To paraphrase Marc Faber: We're all doomed, but that doesn't mean that we can't make money in the process.
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Daniel:
So wouldn't the officer have the right to life as well, and therefore, be able to sacrifice someone else? If a passenger has the right to life, does that mean he has the right to sacrifice the officer?

Right to life just means that no one has the right to take your life without your consent.  Lack of action resulting in death is not the same as killing someone.  No one has positive rights.  There is no obligation on me to keep you alive.  At least, that is what my opinion would be as an arbitrator.

At most, I think only 5% of the adult population would need to stop cooperating to have real change.

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Sieben replied on Wed, Nov 4 2009 9:42 PM

I dont usually like to apply Justice to situations... but if they could make the decision from behind the veil of ignorance I believe the result would be satisfactory.

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z1235 replied on Wed, Nov 4 2009 9:43 PM

"Survivor" template: They all are aware of the circumstances (7 people, space for 6) and agree on an anonymous poll (vote) where each member suggests a member to be "voted off". The one with most votes gets thrown out. If everyone gets a single vote, the poll is repeated with everyone suggesting their second "vote off" choice. Repeat until a single member appears with most votes. Seems the fairest way to handle this. 

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Spideynw:

Daniel:
So wouldn't the officer have the right to life as well, and therefore, be able to sacrifice someone else? If a passenger has the right to life, does that mean he has the right to sacrifice the officer?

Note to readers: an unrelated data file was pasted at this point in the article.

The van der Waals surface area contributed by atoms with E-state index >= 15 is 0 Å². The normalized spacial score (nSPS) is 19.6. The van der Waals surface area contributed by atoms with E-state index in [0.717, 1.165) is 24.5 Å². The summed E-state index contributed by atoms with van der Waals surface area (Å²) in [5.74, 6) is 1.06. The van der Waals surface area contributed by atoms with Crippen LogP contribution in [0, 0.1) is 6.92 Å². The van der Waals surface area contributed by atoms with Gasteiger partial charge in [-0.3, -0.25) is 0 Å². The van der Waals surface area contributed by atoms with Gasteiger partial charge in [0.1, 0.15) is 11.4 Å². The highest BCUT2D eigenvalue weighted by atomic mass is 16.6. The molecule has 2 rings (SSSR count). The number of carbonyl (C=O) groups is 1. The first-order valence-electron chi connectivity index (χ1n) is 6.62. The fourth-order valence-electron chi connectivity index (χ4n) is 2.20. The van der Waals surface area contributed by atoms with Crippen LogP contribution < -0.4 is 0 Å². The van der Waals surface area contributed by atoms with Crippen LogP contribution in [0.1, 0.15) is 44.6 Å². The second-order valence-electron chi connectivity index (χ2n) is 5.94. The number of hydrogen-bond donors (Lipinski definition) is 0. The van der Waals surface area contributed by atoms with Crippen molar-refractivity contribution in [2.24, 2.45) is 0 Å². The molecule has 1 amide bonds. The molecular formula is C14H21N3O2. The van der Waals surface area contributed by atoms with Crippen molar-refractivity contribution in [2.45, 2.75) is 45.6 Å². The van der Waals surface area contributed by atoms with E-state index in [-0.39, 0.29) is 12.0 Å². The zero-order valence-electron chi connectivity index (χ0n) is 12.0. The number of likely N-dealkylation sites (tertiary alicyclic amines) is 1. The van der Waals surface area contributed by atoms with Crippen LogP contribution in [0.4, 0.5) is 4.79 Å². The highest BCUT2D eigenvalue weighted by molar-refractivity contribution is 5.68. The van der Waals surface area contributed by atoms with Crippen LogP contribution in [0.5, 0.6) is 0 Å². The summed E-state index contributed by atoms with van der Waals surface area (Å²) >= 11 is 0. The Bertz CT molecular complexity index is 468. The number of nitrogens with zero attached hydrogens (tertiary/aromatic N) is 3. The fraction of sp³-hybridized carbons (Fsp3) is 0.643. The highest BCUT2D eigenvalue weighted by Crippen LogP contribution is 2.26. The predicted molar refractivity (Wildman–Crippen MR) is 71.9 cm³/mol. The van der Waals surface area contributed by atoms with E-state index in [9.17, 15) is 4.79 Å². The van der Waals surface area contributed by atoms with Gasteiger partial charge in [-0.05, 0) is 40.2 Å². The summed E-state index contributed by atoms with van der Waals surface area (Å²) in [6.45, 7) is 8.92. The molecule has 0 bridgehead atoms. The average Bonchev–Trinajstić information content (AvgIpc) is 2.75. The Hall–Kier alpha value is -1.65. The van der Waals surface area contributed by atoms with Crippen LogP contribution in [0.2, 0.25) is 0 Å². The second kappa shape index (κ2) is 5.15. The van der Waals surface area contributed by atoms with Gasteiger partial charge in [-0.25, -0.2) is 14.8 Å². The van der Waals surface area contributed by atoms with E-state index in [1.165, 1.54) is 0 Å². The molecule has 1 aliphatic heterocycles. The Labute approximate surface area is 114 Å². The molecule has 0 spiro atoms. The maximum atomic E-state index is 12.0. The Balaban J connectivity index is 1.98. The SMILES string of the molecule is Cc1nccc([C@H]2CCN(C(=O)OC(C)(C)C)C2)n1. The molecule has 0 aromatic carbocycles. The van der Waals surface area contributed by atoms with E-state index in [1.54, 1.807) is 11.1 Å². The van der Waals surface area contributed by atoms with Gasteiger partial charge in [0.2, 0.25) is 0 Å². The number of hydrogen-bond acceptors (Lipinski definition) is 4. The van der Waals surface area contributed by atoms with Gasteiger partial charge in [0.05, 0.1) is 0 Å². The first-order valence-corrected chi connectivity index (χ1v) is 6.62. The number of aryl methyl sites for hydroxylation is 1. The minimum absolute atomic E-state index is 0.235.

Right to life just means that no one has the right to take your life without your consent.  Lack of action resulting in death is not the same as killing someone.  No one has positive rights.  There is no obligation on me to keep you alive.  At least, that is what my opinion would be as an arbitrator.

It's just that "right to life" sounds like a misnomer.

To paraphrase Marc Faber: We're all doomed, but that doesn't mean that we can't make money in the process.
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z1235 meet http://en.wikipedia.org/wiki/Arrow's_impossibility_theorem

 

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Angurse replied on Wed, Nov 4 2009 10:04 PM

Spideynw:
Yes.  If it is that bad, he can jump off.  If the rest of them are that stupid, to let him die, then that is their problem.

That doesn't make any sense. Why would he, the owner, jump off (to die) when hes going to die because of other passengers on his boat? And its hardly stupid to let the seventh person die when only six can survive.

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Stephen replied on Wed, Nov 4 2009 10:04 PM

This is a hard one. The star quarterback is definitely in. His earning potential is higher than everybody else's so he's worth more to society than any of the other candidates. The drug dealer is probably the second greatest contributor to society. He's probably really good at his trade given that he's above ground and out of jail at 24. Besides who else will supply the quarterback with steroids? The pregnant teenager is probably going to be the greatest drain on society. She's likely irresponsible and a very likely welfare candidate. And her child doesn't stand much chance of becoming a success. You might even be doing the kid a favour. That said, you can save two lives with one seat. Probably better to keep her. If you save the preg. teen, you will need the good will of the nun to help make sure the kid has a real chance at a life. The poet? His life expectancy is probably lower than the librarian's. They're both pretty useless and haven't got much time. Coin toss.

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z1235 replied on Wed, Nov 4 2009 10:08 PM

nirgrahamUK:

 

From the link: